Promoting exercise must be a cross-party team sport
Promoting exercise and counteracting the increased lack of physical activity must be made one of the priorities in the new government programme. This way all parties can become messengers of exercise.
The exhilaration and excitement of the election has arrived. The advance voting is done, and over the last few weeks, the streets have filled with cheerful candidates and their campaign teams.
Party politics may seem very divided, especially in many of the panel discussions when an election is approaching, but that was not the case at the party leaders’ debate on sports and exercise, which was held during the Finnish Sports Gala. All the party leaders who took part in the debate agreed that exercise must be promoted, and that the lack of exercise is a problem needing to be tackled.
Another thing which shows how important exercise is for our health is that the election manifestos of nearly all parties include an entry related to sports.
In general, exercise seems to be the kind of topic which doesn’t cause major political disagreements. Research into the impact that exercise has on health has been ongoing for a long time, and even from an economic perspective it is not unclear which is better; to exercise or not to exercise. Exercise-related topics have been highlighted well in the political discussion ahead of the election, and I hope that this trend will continue.
Another thing which shows how important exercise is for our health is that the election manifestos of nearly all parties include an entry related to sports. The Centre Party highlights exercise in nature, while the National Coalition Party focuses on tackling the lack of physical activity. The SDP, the Green League and the Left Alliance want exercise to be available to all in terms of both cost and accessibility. The Swedish People’s Party wants to ensure good exercise opportunities, while the Christian Democrats want to reduce the VAT rate on sports services. There are many important points regarding exercise which we would very much like to see in the next government programme. Here at OLL, we are working to see university students acknowledged better in the inter-administrative decision-making in the upcoming term of office.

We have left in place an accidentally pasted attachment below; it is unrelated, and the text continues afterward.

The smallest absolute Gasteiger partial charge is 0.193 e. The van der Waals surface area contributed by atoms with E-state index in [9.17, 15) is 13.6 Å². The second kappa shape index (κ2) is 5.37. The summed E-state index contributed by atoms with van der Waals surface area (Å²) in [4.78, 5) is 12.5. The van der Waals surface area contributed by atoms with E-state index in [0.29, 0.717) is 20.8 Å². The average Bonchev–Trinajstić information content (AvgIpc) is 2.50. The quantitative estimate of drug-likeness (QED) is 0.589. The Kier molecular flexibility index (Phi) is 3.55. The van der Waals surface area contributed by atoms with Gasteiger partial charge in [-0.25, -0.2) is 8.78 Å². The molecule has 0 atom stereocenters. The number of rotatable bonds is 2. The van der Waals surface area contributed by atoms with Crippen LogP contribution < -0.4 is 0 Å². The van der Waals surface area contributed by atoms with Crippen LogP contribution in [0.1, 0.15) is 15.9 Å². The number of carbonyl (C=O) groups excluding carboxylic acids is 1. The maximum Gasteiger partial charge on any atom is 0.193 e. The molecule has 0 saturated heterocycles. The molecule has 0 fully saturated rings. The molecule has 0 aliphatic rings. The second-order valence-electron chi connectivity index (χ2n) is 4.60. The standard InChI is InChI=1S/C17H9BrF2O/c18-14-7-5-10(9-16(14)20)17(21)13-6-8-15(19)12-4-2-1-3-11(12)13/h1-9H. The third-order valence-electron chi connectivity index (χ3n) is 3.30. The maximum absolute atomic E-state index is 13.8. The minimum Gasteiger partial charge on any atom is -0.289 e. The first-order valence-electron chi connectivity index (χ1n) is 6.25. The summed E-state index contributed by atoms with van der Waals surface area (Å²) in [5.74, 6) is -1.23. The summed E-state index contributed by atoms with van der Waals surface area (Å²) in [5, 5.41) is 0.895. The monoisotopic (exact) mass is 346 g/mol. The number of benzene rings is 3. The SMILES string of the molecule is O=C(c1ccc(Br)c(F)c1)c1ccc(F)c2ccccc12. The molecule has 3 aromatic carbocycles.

It’s great that we have mayor players with a positive attitude towards exercise and sports and who have been profiled as proponents of these matters. A more extensive change would, however, require a larger group of decision-makers and more legitimacy.
The political parties have the means, but there is still room for improvement. Including the entries on sports in the party manifestos is a significant step towards a more physically active society. The next step would be concrete action, which is sorely needed. It would be more than desirable that exercise is put on the agenda more strongly and concretely in all areas of administration, so that all parliamentary parties are committed to promoting exercise. It’s great that we have mayor players with a positive attitude towards exercise and sports and who have been profiled as proponents of these matters. A more extensive change would, however, require a larger group of decision-makers and more legitimacy. Together we can achieve more.
The traditional “same goal through different approaches” idea has its applications both in sports and in many other themes which promote an affluent society. Different opinions are needed, but when it comes to the promotion of exercise, a shared will is important. I hope that the new government will work hard to promote exercise and offer concrete methods to fight the lack of physical activity.
Exercise is our shared cause across political and administrative lines.
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Page last updated 29.3.2023